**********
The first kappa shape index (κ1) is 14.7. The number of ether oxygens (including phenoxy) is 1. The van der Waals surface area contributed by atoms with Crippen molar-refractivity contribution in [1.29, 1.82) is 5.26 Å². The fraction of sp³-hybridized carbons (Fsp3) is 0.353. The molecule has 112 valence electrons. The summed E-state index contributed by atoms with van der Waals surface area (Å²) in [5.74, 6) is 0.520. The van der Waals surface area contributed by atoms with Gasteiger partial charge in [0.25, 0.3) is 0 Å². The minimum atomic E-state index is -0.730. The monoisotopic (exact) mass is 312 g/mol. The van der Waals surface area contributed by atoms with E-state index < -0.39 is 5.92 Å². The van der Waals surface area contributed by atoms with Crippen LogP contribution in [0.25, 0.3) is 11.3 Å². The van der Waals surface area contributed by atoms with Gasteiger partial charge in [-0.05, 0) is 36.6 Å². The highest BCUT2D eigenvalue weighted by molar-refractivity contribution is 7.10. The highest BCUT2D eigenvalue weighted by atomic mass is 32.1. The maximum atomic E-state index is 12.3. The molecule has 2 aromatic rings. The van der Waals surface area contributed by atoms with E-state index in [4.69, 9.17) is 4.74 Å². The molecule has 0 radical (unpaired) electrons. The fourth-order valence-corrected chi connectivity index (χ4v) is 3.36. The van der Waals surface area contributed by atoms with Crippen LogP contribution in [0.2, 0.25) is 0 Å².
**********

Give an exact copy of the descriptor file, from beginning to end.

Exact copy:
The first kappa shape index (κ1) is 14.7. The number of ether oxygens (including phenoxy) is 1. The van der Waals surface area contributed by atoms with Crippen molar-refractivity contribution in [1.29, 1.82) is 5.26 Å². The fraction of sp³-hybridized carbons (Fsp3) is 0.353. The molecule has 112 valence electrons. The summed E-state index contributed by atoms with van der Waals surface area (Å²) in [5.74, 6) is 0.520. The van der Waals surface area contributed by atoms with Gasteiger partial charge in [0.25, 0.3) is 0 Å². The minimum atomic E-state index is -0.730. The monoisotopic (exact) mass is 312 g/mol. The van der Waals surface area contributed by atoms with E-state index < -0.39 is 5.92 Å². The van der Waals surface area contributed by atoms with Crippen LogP contribution in [0.25, 0.3) is 11.3 Å². The van der Waals surface area contributed by atoms with Gasteiger partial charge in [-0.05, 0) is 36.6 Å². The highest BCUT2D eigenvalue weighted by molar-refractivity contribution is 7.10. The highest BCUT2D eigenvalue weighted by atomic mass is 32.1. The maximum atomic E-state index is 12.3. The molecule has 2 aromatic rings. The van der Waals surface area contributed by atoms with E-state index in [4.69, 9.17) is 4.74 Å². The molecule has 0 radical (unpaired) electrons. The fourth-order valence-corrected chi connectivity index (χ4v) is 3.36. The van der Waals surface area contributed by atoms with Crippen LogP contribution in [0.2, 0.25) is 0 Å².